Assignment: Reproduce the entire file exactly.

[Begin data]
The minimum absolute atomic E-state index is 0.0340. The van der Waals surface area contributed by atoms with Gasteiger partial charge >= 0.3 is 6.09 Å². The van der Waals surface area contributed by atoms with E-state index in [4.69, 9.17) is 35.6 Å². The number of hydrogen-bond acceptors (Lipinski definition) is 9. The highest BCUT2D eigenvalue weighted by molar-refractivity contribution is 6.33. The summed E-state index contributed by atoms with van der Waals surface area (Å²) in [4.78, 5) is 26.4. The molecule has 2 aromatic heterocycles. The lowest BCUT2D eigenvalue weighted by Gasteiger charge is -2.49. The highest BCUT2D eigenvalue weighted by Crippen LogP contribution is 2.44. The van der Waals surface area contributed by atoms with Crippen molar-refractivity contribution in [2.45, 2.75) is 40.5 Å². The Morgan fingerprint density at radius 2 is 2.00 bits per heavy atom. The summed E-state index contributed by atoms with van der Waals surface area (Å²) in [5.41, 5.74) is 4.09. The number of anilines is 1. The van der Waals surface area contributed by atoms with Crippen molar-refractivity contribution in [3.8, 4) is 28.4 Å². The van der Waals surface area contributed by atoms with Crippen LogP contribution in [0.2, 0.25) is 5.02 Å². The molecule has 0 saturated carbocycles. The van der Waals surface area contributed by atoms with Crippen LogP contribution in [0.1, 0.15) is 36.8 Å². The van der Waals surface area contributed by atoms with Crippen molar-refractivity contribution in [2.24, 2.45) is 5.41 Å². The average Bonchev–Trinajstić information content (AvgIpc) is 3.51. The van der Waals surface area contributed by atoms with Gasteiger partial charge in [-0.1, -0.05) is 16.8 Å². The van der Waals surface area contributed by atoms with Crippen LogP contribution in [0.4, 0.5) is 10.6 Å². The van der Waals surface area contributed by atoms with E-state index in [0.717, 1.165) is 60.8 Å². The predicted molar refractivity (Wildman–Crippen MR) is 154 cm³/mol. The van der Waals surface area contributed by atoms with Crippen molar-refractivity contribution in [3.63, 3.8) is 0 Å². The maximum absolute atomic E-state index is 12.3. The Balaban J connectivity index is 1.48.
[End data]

The minimum absolute atomic E-state index is 0.0340. The van der Waals surface area contributed by atoms with Gasteiger partial charge >= 0.3 is 6.09 Å². The van der Waals surface area contributed by atoms with E-state index in [4.69, 9.17) is 35.6 Å². The number of hydrogen-bond acceptors (Lipinski definition) is 9. The highest BCUT2D eigenvalue weighted by molar-refractivity contribution is 6.33. The summed E-state index contributed by atoms with van der Waals surface area (Å²) in [4.78, 5) is 26.4. The molecule has 2 aromatic heterocycles. The lowest BCUT2D eigenvalue weighted by Gasteiger charge is -2.49. The highest BCUT2D eigenvalue weighted by Crippen LogP contribution is 2.44. The van der Waals surface area contributed by atoms with Crippen molar-refractivity contribution in [2.45, 2.75) is 40.5 Å². The Morgan fingerprint density at radius 2 is 2.00 bits per heavy atom. The summed E-state index contributed by atoms with van der Waals surface area (Å²) in [5.41, 5.74) is 4.09. The number of anilines is 1. The van der Waals surface area contributed by atoms with Crippen molar-refractivity contribution in [3.8, 4) is 28.4 Å². The van der Waals surface area contributed by atoms with Crippen LogP contribution in [0.2, 0.25) is 5.02 Å². The molecule has 0 saturated carbocycles. The van der Waals surface area contributed by atoms with Crippen LogP contribution in [0.1, 0.15) is 36.8 Å². The van der Waals surface area contributed by atoms with Crippen molar-refractivity contribution in [2.24, 2.45) is 5.41 Å². The average Bonchev–Trinajstić information content (AvgIpc) is 3.51. The van der Waals surface area contributed by atoms with Gasteiger partial charge in [-0.1, -0.05) is 16.8 Å². The van der Waals surface area contributed by atoms with Crippen LogP contribution in [0.4, 0.5) is 10.6 Å². The van der Waals surface area contributed by atoms with E-state index in [0.717, 1.165) is 60.8 Å². The predicted molar refractivity (Wildman–Crippen MR) is 154 cm³/mol. The van der Waals surface area contributed by atoms with Crippen molar-refractivity contribution in [3.63, 3.8) is 0 Å². The maximum absolute atomic E-state index is 12.3. The Balaban J connectivity index is 1.48.